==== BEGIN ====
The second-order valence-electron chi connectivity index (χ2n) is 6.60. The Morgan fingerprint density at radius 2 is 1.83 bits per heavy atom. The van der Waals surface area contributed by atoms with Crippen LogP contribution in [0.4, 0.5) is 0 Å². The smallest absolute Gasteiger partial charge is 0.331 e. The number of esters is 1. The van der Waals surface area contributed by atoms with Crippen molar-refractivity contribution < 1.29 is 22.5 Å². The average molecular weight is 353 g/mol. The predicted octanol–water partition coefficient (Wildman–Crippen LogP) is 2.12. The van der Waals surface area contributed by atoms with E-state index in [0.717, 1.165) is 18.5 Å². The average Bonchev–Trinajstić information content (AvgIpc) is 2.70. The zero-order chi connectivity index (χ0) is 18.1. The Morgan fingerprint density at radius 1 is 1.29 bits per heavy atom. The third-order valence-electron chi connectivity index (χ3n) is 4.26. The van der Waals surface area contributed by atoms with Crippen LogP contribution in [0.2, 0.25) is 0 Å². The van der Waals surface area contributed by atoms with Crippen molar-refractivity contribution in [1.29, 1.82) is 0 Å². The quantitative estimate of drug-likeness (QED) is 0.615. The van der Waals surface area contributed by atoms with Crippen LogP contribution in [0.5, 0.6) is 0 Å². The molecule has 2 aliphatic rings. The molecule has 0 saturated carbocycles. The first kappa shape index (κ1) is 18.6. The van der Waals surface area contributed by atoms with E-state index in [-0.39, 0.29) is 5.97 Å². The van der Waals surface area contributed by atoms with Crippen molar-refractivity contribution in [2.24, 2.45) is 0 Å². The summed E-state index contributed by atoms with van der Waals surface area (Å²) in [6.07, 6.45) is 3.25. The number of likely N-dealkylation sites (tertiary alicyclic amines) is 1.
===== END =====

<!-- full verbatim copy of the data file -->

The second-order valence-electron chi connectivity index (χ2n) is 6.60. The Morgan fingerprint density at radius 2 is 1.83 bits per heavy atom. The van der Waals surface area contributed by atoms with Crippen LogP contribution in [0.4, 0.5) is 0 Å². The smallest absolute Gasteiger partial charge is 0.331 e. The number of esters is 1. The van der Waals surface area contributed by atoms with Crippen molar-refractivity contribution < 1.29 is 22.5 Å². The average molecular weight is 353 g/mol. The predicted octanol–water partition coefficient (Wildman–Crippen LogP) is 2.12. The van der Waals surface area contributed by atoms with E-state index in [0.717, 1.165) is 18.5 Å². The average Bonchev–Trinajstić information content (AvgIpc) is 2.70. The zero-order chi connectivity index (χ0) is 18.1. The Morgan fingerprint density at radius 1 is 1.29 bits per heavy atom. The third-order valence-electron chi connectivity index (χ3n) is 4.26. The van der Waals surface area contributed by atoms with Crippen LogP contribution in [0.2, 0.25) is 0 Å². The van der Waals surface area contributed by atoms with Crippen molar-refractivity contribution in [1.29, 1.82) is 0 Å². The quantitative estimate of drug-likeness (QED) is 0.615. The van der Waals surface area contributed by atoms with Crippen LogP contribution in [0.5, 0.6) is 0 Å². The molecule has 2 aliphatic rings. The molecule has 0 saturated carbocycles. The first kappa shape index (κ1) is 18.6. The van der Waals surface area contributed by atoms with E-state index in [-0.39, 0.29) is 5.97 Å². The van der Waals surface area contributed by atoms with Crippen molar-refractivity contribution in [2.24, 2.45) is 0 Å². The summed E-state index contributed by atoms with van der Waals surface area (Å²) in [6.07, 6.45) is 3.25. The number of likely N-dealkylation sites (tertiary alicyclic amines) is 1.